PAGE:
The battle to replace President J. A. Kufuor as Ghana’s next president is still deadlocked, and a third and final decider has been fixed for January 2, 2009.
The Tain Constituency of the Brong Ahafo Region, with a voter population of 53,880, is the battleground for the final determination of who becomes president of Ghana. Would it be Nana Addo Adankwa Akufo-Addo of the New Patriotic Party (NPP) or Prof. J. E. A. Mills of the National Democratic Congress (NDC)?
Two back-to-back races have failed to produce a winner, and even though the coming decider is not exactly a complete race, the Chairman of the Electoral Commission says it holds the key to the ultimate answer.
General Elections on December 7 saw Nana Akufo-Addo lead the race, polling 4,159,439 or 49.13 per cent, while Prof. Mills polled 4,056,634 or 47.92 per cent. On that occasion, the leader failed to win the race because he needed anything above 50 per cent of votes cast.
Then came the run-off, and once again, neither of the contestants has been declared winner yet, pending the outcome of the Tain Constituency election. EC Chairman Dr. Kwadwo Afari Gyan announced that out of 229 constituencies whose results the Commission collated, Professor Mills has polled 4,501,466 or 50.13 percent of valid votes cast, while Nana Akufo-Addo polled 4,478,411 or 49.87 percent.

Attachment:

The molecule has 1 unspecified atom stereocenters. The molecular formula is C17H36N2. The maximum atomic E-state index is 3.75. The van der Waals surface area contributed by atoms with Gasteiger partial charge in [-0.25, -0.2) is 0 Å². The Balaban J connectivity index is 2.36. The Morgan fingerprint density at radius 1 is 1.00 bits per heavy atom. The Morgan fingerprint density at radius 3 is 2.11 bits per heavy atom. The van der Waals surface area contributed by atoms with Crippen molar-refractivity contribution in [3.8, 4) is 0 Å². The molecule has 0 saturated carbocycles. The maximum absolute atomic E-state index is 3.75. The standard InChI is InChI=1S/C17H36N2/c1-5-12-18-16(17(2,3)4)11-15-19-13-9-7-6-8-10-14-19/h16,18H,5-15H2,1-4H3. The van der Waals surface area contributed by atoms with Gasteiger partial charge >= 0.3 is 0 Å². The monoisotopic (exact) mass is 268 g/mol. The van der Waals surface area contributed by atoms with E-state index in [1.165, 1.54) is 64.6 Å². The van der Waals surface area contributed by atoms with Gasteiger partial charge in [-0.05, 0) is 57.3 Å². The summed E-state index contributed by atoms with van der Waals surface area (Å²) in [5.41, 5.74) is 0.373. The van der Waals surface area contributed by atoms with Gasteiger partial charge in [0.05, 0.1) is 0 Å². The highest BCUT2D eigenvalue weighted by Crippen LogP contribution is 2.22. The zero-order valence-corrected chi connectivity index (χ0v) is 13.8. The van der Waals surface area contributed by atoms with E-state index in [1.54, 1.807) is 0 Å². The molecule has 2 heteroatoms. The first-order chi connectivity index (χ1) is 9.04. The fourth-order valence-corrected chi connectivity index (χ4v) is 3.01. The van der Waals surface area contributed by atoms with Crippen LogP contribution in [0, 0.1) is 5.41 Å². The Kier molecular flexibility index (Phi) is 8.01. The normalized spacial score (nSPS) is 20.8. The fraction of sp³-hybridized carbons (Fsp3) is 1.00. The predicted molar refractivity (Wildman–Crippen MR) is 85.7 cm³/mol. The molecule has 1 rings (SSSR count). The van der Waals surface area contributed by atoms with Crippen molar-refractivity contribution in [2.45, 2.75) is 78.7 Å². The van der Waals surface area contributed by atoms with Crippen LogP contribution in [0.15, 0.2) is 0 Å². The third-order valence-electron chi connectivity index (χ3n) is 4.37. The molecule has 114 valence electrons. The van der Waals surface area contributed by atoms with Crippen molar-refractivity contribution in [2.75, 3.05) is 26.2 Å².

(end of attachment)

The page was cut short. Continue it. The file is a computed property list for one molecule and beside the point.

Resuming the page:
Voting in the constituency run-off did not come off because of late arrival of electoral materials, however on December 7, Prof Mills won the constituency votes, once again, marginally. He garnered 16,211 votes against Nana Addo who had 14,935 votes on an occasion turn-out was 61.03 per cent.
Tain was the scene of bitter allegations between the NPP and NDC following the general elections on December 7. The NPP alleged that the constituency result was manipulated to favour the NDC.
Days after the polls, the EC offices in the constituency was razed in what was suspected to be the work of arsonists. A journalist, Kofi Doe Lawson, told Joy FM a security man on duty detected smoke from the building at about 1:00 a.m. before it went up in flames.
Official documents, ballot boxes and the roof of the entire building burnt to ashes.
Credit: Isaac Yeboah